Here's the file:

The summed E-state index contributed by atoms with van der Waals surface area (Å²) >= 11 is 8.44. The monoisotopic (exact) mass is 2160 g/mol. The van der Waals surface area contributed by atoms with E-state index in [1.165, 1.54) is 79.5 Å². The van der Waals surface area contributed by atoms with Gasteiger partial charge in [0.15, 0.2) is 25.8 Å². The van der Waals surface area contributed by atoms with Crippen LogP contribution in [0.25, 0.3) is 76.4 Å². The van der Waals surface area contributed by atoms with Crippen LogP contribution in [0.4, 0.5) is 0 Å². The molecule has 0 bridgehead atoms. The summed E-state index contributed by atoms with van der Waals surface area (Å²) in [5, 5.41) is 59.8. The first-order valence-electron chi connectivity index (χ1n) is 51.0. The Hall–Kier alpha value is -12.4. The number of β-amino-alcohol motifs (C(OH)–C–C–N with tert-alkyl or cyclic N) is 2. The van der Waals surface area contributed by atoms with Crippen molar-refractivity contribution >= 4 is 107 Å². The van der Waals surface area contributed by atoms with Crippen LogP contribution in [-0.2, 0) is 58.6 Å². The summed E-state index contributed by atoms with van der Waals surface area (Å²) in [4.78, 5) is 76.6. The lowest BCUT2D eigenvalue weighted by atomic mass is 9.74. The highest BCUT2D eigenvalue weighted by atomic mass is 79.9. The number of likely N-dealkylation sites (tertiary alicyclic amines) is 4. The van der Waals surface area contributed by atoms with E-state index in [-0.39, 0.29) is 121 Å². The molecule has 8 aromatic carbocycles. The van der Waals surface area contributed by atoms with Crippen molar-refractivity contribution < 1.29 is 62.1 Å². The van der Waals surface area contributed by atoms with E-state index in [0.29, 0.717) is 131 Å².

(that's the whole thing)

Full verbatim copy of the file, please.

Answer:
The summed E-state index contributed by atoms with van der Waals surface area (Å²) >= 11 is 8.44. The monoisotopic (exact) mass is 2160 g/mol. The van der Waals surface area contributed by atoms with E-state index in [1.165, 1.54) is 79.5 Å². The van der Waals surface area contributed by atoms with Gasteiger partial charge in [0.15, 0.2) is 25.8 Å². The van der Waals surface area contributed by atoms with Crippen LogP contribution in [0.25, 0.3) is 76.4 Å². The van der Waals surface area contributed by atoms with Crippen LogP contribution in [0.4, 0.5) is 0 Å². The molecule has 0 bridgehead atoms. The summed E-state index contributed by atoms with van der Waals surface area (Å²) in [5, 5.41) is 59.8. The first-order valence-electron chi connectivity index (χ1n) is 51.0. The Hall–Kier alpha value is -12.4. The number of β-amino-alcohol motifs (C(OH)–C–C–N with tert-alkyl or cyclic N) is 2. The van der Waals surface area contributed by atoms with Crippen molar-refractivity contribution >= 4 is 107 Å². The van der Waals surface area contributed by atoms with Crippen LogP contribution in [-0.2, 0) is 58.6 Å². The summed E-state index contributed by atoms with van der Waals surface area (Å²) in [4.78, 5) is 76.6. The lowest BCUT2D eigenvalue weighted by atomic mass is 9.74. The highest BCUT2D eigenvalue weighted by atomic mass is 79.9. The number of likely N-dealkylation sites (tertiary alicyclic amines) is 4. The van der Waals surface area contributed by atoms with E-state index in [-0.39, 0.29) is 121 Å². The molecule has 8 aromatic carbocycles. The van der Waals surface area contributed by atoms with Crippen molar-refractivity contribution < 1.29 is 62.1 Å². The van der Waals surface area contributed by atoms with E-state index in [0.29, 0.717) is 131 Å².